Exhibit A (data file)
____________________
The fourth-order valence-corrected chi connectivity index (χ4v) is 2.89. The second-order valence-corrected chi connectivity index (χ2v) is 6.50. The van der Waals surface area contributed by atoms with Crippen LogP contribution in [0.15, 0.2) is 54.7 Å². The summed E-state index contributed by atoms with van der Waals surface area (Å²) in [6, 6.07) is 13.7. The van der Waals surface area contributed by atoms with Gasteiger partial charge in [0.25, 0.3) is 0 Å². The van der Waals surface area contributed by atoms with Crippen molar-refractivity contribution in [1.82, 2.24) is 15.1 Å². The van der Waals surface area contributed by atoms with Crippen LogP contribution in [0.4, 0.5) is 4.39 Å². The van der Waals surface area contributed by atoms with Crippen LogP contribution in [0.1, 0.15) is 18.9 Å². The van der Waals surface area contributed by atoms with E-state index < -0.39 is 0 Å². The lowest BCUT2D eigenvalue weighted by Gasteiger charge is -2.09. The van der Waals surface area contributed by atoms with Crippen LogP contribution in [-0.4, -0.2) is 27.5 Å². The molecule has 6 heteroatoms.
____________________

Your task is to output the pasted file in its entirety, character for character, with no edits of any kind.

The fourth-order valence-corrected chi connectivity index (χ4v) is 2.89. The second-order valence-corrected chi connectivity index (χ2v) is 6.50. The van der Waals surface area contributed by atoms with Crippen LogP contribution in [0.15, 0.2) is 54.7 Å². The summed E-state index contributed by atoms with van der Waals surface area (Å²) in [6, 6.07) is 13.7. The van der Waals surface area contributed by atoms with Gasteiger partial charge in [0.25, 0.3) is 0 Å². The van der Waals surface area contributed by atoms with Crippen molar-refractivity contribution in [1.82, 2.24) is 15.1 Å². The van der Waals surface area contributed by atoms with Crippen LogP contribution in [0.4, 0.5) is 4.39 Å². The van der Waals surface area contributed by atoms with Crippen LogP contribution in [0.1, 0.15) is 18.9 Å². The van der Waals surface area contributed by atoms with E-state index < -0.39 is 0 Å². The lowest BCUT2D eigenvalue weighted by Gasteiger charge is -2.09. The van der Waals surface area contributed by atoms with Crippen LogP contribution in [-0.4, -0.2) is 27.5 Å². The molecule has 6 heteroatoms.